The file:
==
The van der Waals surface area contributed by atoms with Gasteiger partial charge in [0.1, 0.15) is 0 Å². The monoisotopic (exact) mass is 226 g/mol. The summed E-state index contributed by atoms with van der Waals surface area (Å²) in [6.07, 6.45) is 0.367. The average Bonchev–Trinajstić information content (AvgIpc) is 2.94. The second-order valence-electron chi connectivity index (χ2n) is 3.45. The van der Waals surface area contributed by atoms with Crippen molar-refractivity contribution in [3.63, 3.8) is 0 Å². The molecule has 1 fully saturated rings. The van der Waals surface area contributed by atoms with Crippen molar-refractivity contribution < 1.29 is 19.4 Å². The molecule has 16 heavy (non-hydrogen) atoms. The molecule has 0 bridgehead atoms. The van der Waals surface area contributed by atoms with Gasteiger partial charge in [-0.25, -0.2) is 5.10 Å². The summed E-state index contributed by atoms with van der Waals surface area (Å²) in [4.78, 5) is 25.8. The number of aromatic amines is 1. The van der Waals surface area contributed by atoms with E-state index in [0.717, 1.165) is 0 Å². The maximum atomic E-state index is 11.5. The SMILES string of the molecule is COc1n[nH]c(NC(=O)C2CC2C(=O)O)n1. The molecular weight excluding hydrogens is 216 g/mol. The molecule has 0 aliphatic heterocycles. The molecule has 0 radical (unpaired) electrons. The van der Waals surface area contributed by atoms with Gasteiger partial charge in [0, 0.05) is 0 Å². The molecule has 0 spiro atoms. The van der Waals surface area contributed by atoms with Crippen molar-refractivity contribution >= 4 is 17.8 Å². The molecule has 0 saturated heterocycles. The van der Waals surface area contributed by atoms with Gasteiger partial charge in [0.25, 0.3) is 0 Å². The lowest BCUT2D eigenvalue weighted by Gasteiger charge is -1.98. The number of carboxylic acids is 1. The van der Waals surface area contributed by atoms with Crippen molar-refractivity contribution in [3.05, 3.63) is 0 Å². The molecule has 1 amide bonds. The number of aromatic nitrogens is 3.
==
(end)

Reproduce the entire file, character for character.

The van der Waals surface area contributed by atoms with Gasteiger partial charge in [0.1, 0.15) is 0 Å². The monoisotopic (exact) mass is 226 g/mol. The summed E-state index contributed by atoms with van der Waals surface area (Å²) in [6.07, 6.45) is 0.367. The average Bonchev–Trinajstić information content (AvgIpc) is 2.94. The second-order valence-electron chi connectivity index (χ2n) is 3.45. The van der Waals surface area contributed by atoms with Crippen molar-refractivity contribution in [3.63, 3.8) is 0 Å². The molecule has 1 fully saturated rings. The van der Waals surface area contributed by atoms with Crippen molar-refractivity contribution < 1.29 is 19.4 Å². The molecule has 16 heavy (non-hydrogen) atoms. The molecule has 0 bridgehead atoms. The van der Waals surface area contributed by atoms with Gasteiger partial charge in [-0.25, -0.2) is 5.10 Å². The summed E-state index contributed by atoms with van der Waals surface area (Å²) in [4.78, 5) is 25.8. The number of aromatic amines is 1. The van der Waals surface area contributed by atoms with E-state index in [0.717, 1.165) is 0 Å². The maximum atomic E-state index is 11.5. The SMILES string of the molecule is COc1n[nH]c(NC(=O)C2CC2C(=O)O)n1. The molecular weight excluding hydrogens is 216 g/mol. The molecule has 0 aliphatic heterocycles. The molecule has 0 radical (unpaired) electrons. The van der Waals surface area contributed by atoms with Gasteiger partial charge in [0, 0.05) is 0 Å². The molecule has 0 spiro atoms. The van der Waals surface area contributed by atoms with Crippen molar-refractivity contribution >= 4 is 17.8 Å². The molecule has 0 saturated heterocycles. The van der Waals surface area contributed by atoms with Gasteiger partial charge in [0.25, 0.3) is 0 Å². The lowest BCUT2D eigenvalue weighted by Gasteiger charge is -1.98. The number of carboxylic acids is 1. The van der Waals surface area contributed by atoms with Crippen molar-refractivity contribution in [3.05, 3.63) is 0 Å². The molecule has 1 amide bonds. The number of aromatic nitrogens is 3.